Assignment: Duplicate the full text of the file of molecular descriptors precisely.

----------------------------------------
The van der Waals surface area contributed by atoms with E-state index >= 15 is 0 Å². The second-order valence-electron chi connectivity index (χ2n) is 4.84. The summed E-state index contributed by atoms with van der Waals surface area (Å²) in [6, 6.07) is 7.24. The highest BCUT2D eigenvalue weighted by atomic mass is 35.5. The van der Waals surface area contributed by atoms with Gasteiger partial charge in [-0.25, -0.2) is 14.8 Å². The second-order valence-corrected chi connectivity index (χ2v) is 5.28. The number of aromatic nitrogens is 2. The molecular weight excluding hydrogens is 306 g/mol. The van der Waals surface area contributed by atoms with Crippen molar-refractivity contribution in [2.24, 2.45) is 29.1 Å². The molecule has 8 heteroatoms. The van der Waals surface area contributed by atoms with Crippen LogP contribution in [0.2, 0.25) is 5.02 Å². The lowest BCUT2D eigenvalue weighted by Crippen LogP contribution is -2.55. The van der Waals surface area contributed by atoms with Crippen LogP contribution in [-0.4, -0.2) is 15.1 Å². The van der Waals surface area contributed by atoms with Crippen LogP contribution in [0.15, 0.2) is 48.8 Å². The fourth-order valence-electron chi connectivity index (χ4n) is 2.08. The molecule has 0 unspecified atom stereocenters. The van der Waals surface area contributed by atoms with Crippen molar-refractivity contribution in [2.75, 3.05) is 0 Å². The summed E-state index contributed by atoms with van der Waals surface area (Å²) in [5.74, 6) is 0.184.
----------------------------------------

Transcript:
The van der Waals surface area contributed by atoms with E-state index >= 15 is 0 Å². The second-order valence-electron chi connectivity index (χ2n) is 4.84. The summed E-state index contributed by atoms with van der Waals surface area (Å²) in [6, 6.07) is 7.24. The highest BCUT2D eigenvalue weighted by atomic mass is 35.5. The van der Waals surface area contributed by atoms with Gasteiger partial charge in [-0.25, -0.2) is 14.8 Å². The second-order valence-corrected chi connectivity index (χ2v) is 5.28. The number of aromatic nitrogens is 2. The molecular weight excluding hydrogens is 306 g/mol. The van der Waals surface area contributed by atoms with Crippen molar-refractivity contribution in [2.24, 2.45) is 29.1 Å². The molecule has 8 heteroatoms. The van der Waals surface area contributed by atoms with Crippen LogP contribution in [0.2, 0.25) is 5.02 Å². The lowest BCUT2D eigenvalue weighted by Crippen LogP contribution is -2.55. The van der Waals surface area contributed by atoms with Crippen LogP contribution in [-0.4, -0.2) is 15.1 Å². The van der Waals surface area contributed by atoms with Crippen LogP contribution in [0.15, 0.2) is 48.8 Å². The fourth-order valence-electron chi connectivity index (χ4n) is 2.08. The molecule has 0 unspecified atom stereocenters. The van der Waals surface area contributed by atoms with Crippen molar-refractivity contribution in [2.75, 3.05) is 0 Å². The summed E-state index contributed by atoms with van der Waals surface area (Å²) in [5.74, 6) is 0.184.